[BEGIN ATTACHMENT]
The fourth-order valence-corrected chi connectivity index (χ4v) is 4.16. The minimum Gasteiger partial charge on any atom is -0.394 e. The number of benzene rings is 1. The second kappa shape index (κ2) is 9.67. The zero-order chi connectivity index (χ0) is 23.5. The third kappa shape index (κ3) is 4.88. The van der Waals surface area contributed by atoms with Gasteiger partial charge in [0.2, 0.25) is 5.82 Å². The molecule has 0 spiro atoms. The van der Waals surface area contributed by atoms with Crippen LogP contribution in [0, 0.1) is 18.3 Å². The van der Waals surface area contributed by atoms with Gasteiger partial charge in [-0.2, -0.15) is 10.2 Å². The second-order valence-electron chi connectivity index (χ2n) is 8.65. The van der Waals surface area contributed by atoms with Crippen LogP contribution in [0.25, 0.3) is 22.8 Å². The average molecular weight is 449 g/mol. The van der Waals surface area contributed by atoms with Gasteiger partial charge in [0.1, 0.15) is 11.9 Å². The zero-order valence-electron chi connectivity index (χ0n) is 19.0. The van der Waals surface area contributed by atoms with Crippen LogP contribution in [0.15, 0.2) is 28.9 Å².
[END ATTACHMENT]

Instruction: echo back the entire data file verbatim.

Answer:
The fourth-order valence-corrected chi connectivity index (χ4v) is 4.16. The minimum Gasteiger partial charge on any atom is -0.394 e. The number of benzene rings is 1. The second kappa shape index (κ2) is 9.67. The zero-order chi connectivity index (χ0) is 23.5. The third kappa shape index (κ3) is 4.88. The van der Waals surface area contributed by atoms with Gasteiger partial charge in [0.2, 0.25) is 5.82 Å². The molecule has 0 spiro atoms. The van der Waals surface area contributed by atoms with Crippen LogP contribution in [0, 0.1) is 18.3 Å². The van der Waals surface area contributed by atoms with Gasteiger partial charge in [-0.2, -0.15) is 10.2 Å². The second-order valence-electron chi connectivity index (χ2n) is 8.65. The van der Waals surface area contributed by atoms with Crippen LogP contribution in [0.25, 0.3) is 22.8 Å². The average molecular weight is 449 g/mol. The van der Waals surface area contributed by atoms with Gasteiger partial charge in [0.1, 0.15) is 11.9 Å². The zero-order valence-electron chi connectivity index (χ0n) is 19.0. The van der Waals surface area contributed by atoms with Crippen LogP contribution in [0.15, 0.2) is 28.9 Å².